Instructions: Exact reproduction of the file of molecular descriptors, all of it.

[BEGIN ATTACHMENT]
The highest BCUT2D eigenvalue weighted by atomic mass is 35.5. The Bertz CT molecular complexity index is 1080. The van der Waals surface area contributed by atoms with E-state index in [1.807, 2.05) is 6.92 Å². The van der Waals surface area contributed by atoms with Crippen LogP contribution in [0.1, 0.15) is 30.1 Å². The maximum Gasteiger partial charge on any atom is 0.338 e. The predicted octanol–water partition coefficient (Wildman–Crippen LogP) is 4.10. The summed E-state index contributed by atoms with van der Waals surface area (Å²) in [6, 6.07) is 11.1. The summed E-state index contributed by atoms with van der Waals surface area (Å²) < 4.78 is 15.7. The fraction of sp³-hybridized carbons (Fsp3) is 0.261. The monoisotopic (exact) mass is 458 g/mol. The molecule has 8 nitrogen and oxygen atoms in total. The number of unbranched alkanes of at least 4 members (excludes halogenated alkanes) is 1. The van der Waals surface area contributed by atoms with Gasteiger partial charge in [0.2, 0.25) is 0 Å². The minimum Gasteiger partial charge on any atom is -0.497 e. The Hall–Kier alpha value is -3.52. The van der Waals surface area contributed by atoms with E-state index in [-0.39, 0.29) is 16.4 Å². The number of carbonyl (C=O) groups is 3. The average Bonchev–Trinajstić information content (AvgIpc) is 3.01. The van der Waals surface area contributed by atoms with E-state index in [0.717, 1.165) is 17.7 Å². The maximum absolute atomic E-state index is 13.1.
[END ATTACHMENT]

The highest BCUT2D eigenvalue weighted by atomic mass is 35.5. The Bertz CT molecular complexity index is 1080. The van der Waals surface area contributed by atoms with E-state index in [1.807, 2.05) is 6.92 Å². The van der Waals surface area contributed by atoms with Crippen LogP contribution in [0.1, 0.15) is 30.1 Å². The maximum Gasteiger partial charge on any atom is 0.338 e. The predicted octanol–water partition coefficient (Wildman–Crippen LogP) is 4.10. The summed E-state index contributed by atoms with van der Waals surface area (Å²) in [6, 6.07) is 11.1. The summed E-state index contributed by atoms with van der Waals surface area (Å²) < 4.78 is 15.7. The fraction of sp³-hybridized carbons (Fsp3) is 0.261. The monoisotopic (exact) mass is 458 g/mol. The molecule has 8 nitrogen and oxygen atoms in total. The number of unbranched alkanes of at least 4 members (excludes halogenated alkanes) is 1. The van der Waals surface area contributed by atoms with Gasteiger partial charge in [0.2, 0.25) is 0 Å². The minimum Gasteiger partial charge on any atom is -0.497 e. The Hall–Kier alpha value is -3.52. The van der Waals surface area contributed by atoms with E-state index in [-0.39, 0.29) is 16.4 Å². The number of carbonyl (C=O) groups is 3. The average Bonchev–Trinajstić information content (AvgIpc) is 3.01. The van der Waals surface area contributed by atoms with E-state index in [0.717, 1.165) is 17.7 Å². The maximum absolute atomic E-state index is 13.1.